It’s been a crazy year. We kicked off 2010 at Kruger National Park in South Africa and we’re sending it away on the beach in Florida. From Africa, to the Middle East & Europe, across Asia and finally home we searched through our pictures, memories and posts to bring you our favorites from 2010. So without further ado….
Kalahari Transnational Park
This was our favorite national park in South Africa and one of the most memorable experiences of the trip. Danny barbequed as lions wandered around the camp’s electric fence and we fell asleep to the sweet lullaby of a lion’s roar. It was scary but it was awesome. There were so many lions by the time we left we were practically bored of seeing them. Oh yea, and there were cheetahs!
Sufi Dancing in Khartoum
Mystical, mystifying and (well what’s another “M”, magical?) the Sufi dancing in Khartoum defied our expectations. It was absolutely enchanting and in a world where so much seems familiar it was a distinctly different ritual. The whirling was incredibly hypnotizing, even from outside the ritual area. We stood out like sore thumbs in the crowd of religious muslim men and chai sellers and as the ritual continued the head religious man made eye contact with Danny. With a knowing smile the man posed for a photograph – his intense gaze, even from across the field will be something I can never forget. We were completely fascinated and to this day when I see our pictures I have to pinch myself to remind my brain that it was real.
School Children in Lesotho
One of my favorite parts of this trip were the kids. Without a doubt we met some of the most amazing kids, many of who didn’t have the opportunity to go to school, read a book and may never see a movie in a theater. Walking back to our lodging from a hike through the canyons in Lesotho we came across a group of primary school kids on their way home. Seeing us from afar the children mobbed us, introducing themselves, asking us to play with them, showing us their text books, their drawings and writing out their lessons. They were curious about our cameras and for the first time many of them saw themselves on video. They were a complete joy and we had an enjoyable hour or so joking, playing and laughing with them. Their joy and laughter was infectious and whenever I’m feeling upset I think of them.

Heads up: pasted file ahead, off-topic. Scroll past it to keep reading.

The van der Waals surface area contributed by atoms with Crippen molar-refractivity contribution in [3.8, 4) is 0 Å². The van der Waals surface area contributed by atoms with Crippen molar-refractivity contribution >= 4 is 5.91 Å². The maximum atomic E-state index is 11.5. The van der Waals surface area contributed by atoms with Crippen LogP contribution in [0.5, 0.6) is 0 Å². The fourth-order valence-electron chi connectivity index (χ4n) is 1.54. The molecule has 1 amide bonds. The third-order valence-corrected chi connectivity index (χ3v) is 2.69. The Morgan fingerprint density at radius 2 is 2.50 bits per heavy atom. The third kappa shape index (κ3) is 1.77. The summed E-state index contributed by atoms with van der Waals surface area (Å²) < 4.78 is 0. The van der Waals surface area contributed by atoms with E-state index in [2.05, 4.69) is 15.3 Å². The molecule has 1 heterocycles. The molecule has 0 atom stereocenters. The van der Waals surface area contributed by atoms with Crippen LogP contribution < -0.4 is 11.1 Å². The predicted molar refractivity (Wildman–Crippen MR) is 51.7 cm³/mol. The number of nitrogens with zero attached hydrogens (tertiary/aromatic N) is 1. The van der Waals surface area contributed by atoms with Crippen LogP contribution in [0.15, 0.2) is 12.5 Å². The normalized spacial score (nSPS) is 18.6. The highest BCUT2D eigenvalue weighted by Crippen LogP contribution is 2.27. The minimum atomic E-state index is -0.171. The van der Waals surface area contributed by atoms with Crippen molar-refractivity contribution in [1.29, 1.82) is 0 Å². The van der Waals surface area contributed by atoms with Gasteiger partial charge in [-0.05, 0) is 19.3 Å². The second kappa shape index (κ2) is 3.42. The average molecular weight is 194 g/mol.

Maybe I have a thing about jolly people, but the Russian mini-van driver we met in Georgia is probably one of my favorite interactions of this whole trip. From our comical attempt to find a common language (Italian) to our fateful encounter near the Russian border this guy was overwhelmingly friendly and amicable. We could hardly communicate, but in the words of Anne of Green Gables, he was a kindred spirit. I know if we were to ever see him again we’d just have to tell him we are his italiani amici and he’d greet us with one of his vice grip hand shakes.
It’s not every day you meet smugglers on a train. Well, actually that’s more common than you think…let me revise that. It’s not every day you meet a train conductor who is also a smuggler. Crossing from Kazakhstan to Uzbekistan the conductor and his wife took us under their wing. With very little common language between us, we used our picture dictionary, maps and charades to pass away the time. After helping us negotiate the customs form (only in Russian), the customs officials (who didn’t harass us too much) and the currency changers (they got us the best rate of our entire time in Uzbekistan!), we were close friends and the conductors wife shared with us her little secret- boxes and boxes of contraband. Turns out contraband is pretty similar in Russian!